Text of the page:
NORWALK, Conn. – A Norwalk zoning commissioner who was asked to leave a Common Council committee meeting Tuesday evening went out the door with the words, “There is something really fishy going on here.”
Zoning Commissioner Mike Mushak interrupted discussion at the Public Works Committee meeting to assert that Department of Public Works Director Hal Alvord had lied. Committee Chairman David McCarthy at first told him to “write a letter.” Mushak replied, “There is something going on here that is very serious,” as he asserted that a public record had been altered. The back and forth continued until Mushak left.
The issue stemmed from an ongoing discussion about fixing Norwalk’s sidewalks. An unmentioned part of the conversation, alluded to without naming specifics, was a claim filed against the city last month by Dry Hill Road resident Robert Celli, who asserts that the sidewalk in front of his property has been damaged and should be repaired.
Dry Hill Road was recently paved in a project that began last fall and ended this spring, according to Alvord. Celli is not the only resident who is puzzled; Sharon Meinck told NancyOnNorwalk last week that she did not understand the inconvenience forced upon residents in the lengthy process any more than she could understand the fact that the sidewalk in front of her home is concrete up to the middle of her yard, and asphalt to the driveway.
Alvord explained last month that the city is obligated to put in concrete in the “urban zone,” which is defined by census tracts. Less expensive asphalt can be used in the suburban zone, he said. Meinck’s house is in both zones, apparently.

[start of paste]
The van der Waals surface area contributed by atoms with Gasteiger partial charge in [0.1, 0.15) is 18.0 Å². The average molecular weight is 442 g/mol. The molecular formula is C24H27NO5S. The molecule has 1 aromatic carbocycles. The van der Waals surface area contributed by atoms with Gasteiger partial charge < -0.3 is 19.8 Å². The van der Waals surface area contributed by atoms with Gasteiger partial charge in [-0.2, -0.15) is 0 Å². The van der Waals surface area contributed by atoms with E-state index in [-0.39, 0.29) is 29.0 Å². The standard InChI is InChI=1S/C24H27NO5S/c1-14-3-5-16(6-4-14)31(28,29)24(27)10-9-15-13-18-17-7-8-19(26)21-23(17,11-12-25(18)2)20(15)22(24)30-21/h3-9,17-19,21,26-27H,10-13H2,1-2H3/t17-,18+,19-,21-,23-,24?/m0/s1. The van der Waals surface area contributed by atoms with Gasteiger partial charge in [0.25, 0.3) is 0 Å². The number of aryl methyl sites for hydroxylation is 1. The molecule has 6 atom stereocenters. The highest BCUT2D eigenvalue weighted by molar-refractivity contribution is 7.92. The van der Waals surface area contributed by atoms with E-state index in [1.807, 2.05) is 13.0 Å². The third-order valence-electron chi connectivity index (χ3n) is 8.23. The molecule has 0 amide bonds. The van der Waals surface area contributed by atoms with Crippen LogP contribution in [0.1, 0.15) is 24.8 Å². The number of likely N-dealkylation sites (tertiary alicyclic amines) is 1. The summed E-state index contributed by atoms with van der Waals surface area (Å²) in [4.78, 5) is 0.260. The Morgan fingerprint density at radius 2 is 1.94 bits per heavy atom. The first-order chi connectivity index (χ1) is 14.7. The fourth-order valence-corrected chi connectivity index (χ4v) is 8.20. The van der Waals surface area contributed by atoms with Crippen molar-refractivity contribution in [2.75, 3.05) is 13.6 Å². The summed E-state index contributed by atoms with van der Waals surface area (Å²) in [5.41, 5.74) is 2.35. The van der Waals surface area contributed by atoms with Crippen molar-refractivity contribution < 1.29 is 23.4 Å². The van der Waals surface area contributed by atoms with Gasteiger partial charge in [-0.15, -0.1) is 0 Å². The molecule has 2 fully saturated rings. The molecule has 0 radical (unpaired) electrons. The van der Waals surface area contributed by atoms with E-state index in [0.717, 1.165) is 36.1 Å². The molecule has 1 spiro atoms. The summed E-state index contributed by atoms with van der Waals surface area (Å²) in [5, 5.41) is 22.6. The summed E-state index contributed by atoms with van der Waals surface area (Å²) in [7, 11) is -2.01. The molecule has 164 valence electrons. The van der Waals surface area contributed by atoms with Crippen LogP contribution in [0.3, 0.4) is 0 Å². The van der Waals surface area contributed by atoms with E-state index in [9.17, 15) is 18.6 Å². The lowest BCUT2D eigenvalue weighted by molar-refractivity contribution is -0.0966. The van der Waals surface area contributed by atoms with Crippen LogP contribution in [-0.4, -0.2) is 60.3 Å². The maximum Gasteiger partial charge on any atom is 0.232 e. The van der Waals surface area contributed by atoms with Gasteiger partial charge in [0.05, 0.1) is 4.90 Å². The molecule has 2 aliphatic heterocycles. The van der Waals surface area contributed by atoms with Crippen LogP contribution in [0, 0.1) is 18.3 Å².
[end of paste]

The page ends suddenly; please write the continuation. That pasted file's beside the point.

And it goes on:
Tuesday night, Alvord said the urban zone is set up by the Planning and Zoning Department.
Not true, said Mushak, who produced an urban zone map he said he had gotten from P&Z.
“This is from (DPW Engineer) Dick Linnartz, not from Planning and Zoning,” Mushak said, as McCarthy informed him he was out of order. “I’m sorry but this is jerrymandered on Dry Hill because somebody on Dry Hill complained.”
This is shown at 2:45 in the video above.
After the meeting Mushak explained the issue to NancyOnNorwalk. He said he asked Assistant Planning and Zoning Director Mike Wrinn to explain the urban core. Wrinn said it coincided with the First and Second Taxing Districts.
“I said ‘Can you confirm that with DPW?’ Wrinn contacted DPW and then this map appeared,” Mushak said.
A notation on the map says it was revised in January. Another notation says, “Classification revised 2/2014.”
The urban zone map does not coincide with the taxing district lines.
“It makes no sense. These two maps do not match up,” Mushak said. “… I want to know the rationale of who determined the classification.”
Wrinn told him the map came from Linnartz, he said.
“Why does Hal keep saying this was determined by Planning and Zoning when Planning and Zoning had no idea what I was talking about when I asked for the urban core map?” Mushak asked. “They had to go back to the Public Works Department. Why is Hal saying this is Planning and Zoning? And then this map appears from DPW, not from Planning and Zoning. And it cuts off three blocks of Dry Hill Road.”
Correction, 11:30 a.m., Robert Celli not Roger Celli